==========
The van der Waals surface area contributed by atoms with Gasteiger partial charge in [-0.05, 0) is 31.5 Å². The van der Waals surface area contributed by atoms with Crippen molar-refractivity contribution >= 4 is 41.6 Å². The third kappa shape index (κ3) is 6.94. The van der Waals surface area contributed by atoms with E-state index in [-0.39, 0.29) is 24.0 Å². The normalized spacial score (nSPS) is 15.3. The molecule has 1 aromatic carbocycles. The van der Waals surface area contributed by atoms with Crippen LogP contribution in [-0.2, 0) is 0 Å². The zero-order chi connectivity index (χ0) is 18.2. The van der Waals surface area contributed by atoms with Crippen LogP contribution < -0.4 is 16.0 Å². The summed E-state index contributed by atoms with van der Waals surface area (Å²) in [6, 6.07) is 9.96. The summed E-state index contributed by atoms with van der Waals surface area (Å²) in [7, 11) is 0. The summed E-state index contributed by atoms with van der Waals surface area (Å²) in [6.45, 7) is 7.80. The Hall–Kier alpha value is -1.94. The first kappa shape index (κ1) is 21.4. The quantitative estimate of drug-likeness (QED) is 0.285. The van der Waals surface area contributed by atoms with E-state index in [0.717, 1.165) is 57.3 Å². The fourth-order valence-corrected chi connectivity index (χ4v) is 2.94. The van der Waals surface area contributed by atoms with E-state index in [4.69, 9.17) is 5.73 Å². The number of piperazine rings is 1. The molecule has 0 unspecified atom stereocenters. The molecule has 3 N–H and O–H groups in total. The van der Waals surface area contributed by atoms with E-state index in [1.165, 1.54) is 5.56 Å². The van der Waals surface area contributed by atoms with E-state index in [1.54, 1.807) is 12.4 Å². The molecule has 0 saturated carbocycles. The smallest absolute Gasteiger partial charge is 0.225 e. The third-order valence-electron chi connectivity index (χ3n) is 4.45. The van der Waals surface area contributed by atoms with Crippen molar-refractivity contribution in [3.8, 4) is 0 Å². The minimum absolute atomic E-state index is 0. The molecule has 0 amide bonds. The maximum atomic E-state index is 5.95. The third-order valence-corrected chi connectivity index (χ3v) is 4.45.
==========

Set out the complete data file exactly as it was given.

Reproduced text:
The van der Waals surface area contributed by atoms with Gasteiger partial charge in [-0.05, 0) is 31.5 Å². The van der Waals surface area contributed by atoms with Crippen molar-refractivity contribution >= 4 is 41.6 Å². The third kappa shape index (κ3) is 6.94. The van der Waals surface area contributed by atoms with E-state index in [-0.39, 0.29) is 24.0 Å². The normalized spacial score (nSPS) is 15.3. The molecule has 1 aromatic carbocycles. The van der Waals surface area contributed by atoms with Crippen LogP contribution in [-0.2, 0) is 0 Å². The zero-order chi connectivity index (χ0) is 18.2. The van der Waals surface area contributed by atoms with Crippen LogP contribution < -0.4 is 16.0 Å². The summed E-state index contributed by atoms with van der Waals surface area (Å²) in [6, 6.07) is 9.96. The summed E-state index contributed by atoms with van der Waals surface area (Å²) in [7, 11) is 0. The summed E-state index contributed by atoms with van der Waals surface area (Å²) in [6.45, 7) is 7.80. The Hall–Kier alpha value is -1.94. The first kappa shape index (κ1) is 21.4. The quantitative estimate of drug-likeness (QED) is 0.285. The van der Waals surface area contributed by atoms with E-state index in [0.717, 1.165) is 57.3 Å². The fourth-order valence-corrected chi connectivity index (χ4v) is 2.94. The van der Waals surface area contributed by atoms with E-state index in [4.69, 9.17) is 5.73 Å². The number of piperazine rings is 1. The molecule has 0 unspecified atom stereocenters. The molecule has 3 N–H and O–H groups in total. The van der Waals surface area contributed by atoms with E-state index in [1.165, 1.54) is 5.56 Å². The van der Waals surface area contributed by atoms with E-state index in [1.54, 1.807) is 12.4 Å². The molecule has 0 saturated carbocycles. The smallest absolute Gasteiger partial charge is 0.225 e. The third-order valence-electron chi connectivity index (χ3n) is 4.45. The van der Waals surface area contributed by atoms with Crippen molar-refractivity contribution in [3.8, 4) is 0 Å². The minimum absolute atomic E-state index is 0. The molecule has 0 amide bonds. The maximum atomic E-state index is 5.95. The third-order valence-corrected chi connectivity index (χ3v) is 4.45.